Since construction of the Winter Palace (1754-1762) in the buildings, which are now part of the museum complex of the State Hermitage, a great number of various equipment, electric appliances and tools intended for maintaining comfortable conditions of life, for repair and construction, for management of a big state and later for storage of museum collections were used.
Among the first technological devices that appeared in the Winter Palace were various lifting mechanisms. Some raised people, others lifted served tables right in the halls where feasts of the most August personages and their guests took place, and others moved the tubs with flowers from intermediate floors to winter gardens. Among these devices was a "lifting chair" made by I. P. Kulibin for Empress Catherine II in 1793.
The rapid development of technology in the late 19th - early 20th century
led to a huge number of technical devices without which we cannot imagine
our lives now. Steam and water heating, electromagnetic telegraph, telephone,
electric bulb, electric motor - all was applied in the residence of the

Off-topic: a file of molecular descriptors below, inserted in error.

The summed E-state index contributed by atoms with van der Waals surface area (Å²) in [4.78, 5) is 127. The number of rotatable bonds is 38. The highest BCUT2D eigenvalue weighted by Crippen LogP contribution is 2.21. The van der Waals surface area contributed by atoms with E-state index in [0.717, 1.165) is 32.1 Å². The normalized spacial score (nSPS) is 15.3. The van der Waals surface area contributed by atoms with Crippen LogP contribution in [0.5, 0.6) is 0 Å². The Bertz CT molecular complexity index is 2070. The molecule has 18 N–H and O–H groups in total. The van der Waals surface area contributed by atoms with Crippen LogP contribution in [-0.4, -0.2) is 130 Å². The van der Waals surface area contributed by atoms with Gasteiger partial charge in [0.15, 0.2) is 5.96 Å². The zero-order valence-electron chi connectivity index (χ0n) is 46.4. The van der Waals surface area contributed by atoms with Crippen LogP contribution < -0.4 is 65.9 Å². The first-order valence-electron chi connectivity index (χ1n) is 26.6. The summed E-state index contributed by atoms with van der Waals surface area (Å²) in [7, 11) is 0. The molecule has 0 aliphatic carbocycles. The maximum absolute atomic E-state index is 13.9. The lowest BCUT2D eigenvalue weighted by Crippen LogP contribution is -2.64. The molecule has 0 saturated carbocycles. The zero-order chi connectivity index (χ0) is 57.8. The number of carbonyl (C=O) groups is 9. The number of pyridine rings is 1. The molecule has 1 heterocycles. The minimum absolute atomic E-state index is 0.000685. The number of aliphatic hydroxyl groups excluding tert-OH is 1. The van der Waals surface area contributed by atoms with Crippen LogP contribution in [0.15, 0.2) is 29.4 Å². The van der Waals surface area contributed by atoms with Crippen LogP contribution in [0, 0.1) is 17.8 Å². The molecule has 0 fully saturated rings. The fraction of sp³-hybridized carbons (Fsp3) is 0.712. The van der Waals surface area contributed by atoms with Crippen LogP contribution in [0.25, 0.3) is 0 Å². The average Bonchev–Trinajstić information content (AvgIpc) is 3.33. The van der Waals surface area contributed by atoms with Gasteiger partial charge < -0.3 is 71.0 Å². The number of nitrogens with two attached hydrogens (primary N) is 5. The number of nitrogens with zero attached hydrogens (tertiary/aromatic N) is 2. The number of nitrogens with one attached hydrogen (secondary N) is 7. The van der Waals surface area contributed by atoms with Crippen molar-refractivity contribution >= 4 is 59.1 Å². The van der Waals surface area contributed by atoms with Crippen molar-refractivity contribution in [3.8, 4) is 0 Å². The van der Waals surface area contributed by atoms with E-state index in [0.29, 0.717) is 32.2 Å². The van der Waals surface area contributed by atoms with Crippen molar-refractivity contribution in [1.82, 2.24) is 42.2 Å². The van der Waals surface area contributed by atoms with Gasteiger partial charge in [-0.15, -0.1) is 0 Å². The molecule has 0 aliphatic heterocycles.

Emperor, the Winter Palace and the Hermitage, the largest public museum
of the Russian Empire. Here, during the 19th century and in the early
20th century prominent Russian architects, scientists and engineers worked
on the solution of construction and engineering problems associated with
construction of new engineering systems and the introduction of equipment:
V. P. Stasov, M. E. Clark, P. L. Schilling, N. A. Amosov, A. D. Gotman,
M. P. Fabritsius, B. S. Jacoby, I. A. Fullon, F. Baird, E. Nobel, I. K. Krol, G. S. Voinitsky, V. L. Pashkov, O. E. Krel, F. San-Galli, N. A. Gornostaev, N. I. Kramskoy.
In 1835 several local systems of "clean water supply pipelines with
water supply of water toilets" were installed in the Winter Palace.
Water for them was taken from the Neva River by a steam engine and was
raised onto attics to special tanks containing a few thousand buckets.
Such a high positioning of tanks ensured unhindered flow of water on the
floors where it was applied in lead pipes. (In St Petersburg water supply
system was invented in 1863.)
In the same period during the recovery of the Winter Palace after the
fire an air heating system using ovens invented by General Amosov in 1830
was installed there. Ovens consisted of two parts: a firebox and an air
chamber. Woods burnt in a firebox and a hot smoke, before leaving through
a chimney, passed through a system of gas ducts located in an air chamber.
The outside air got into this chamber through an air duct which when contacting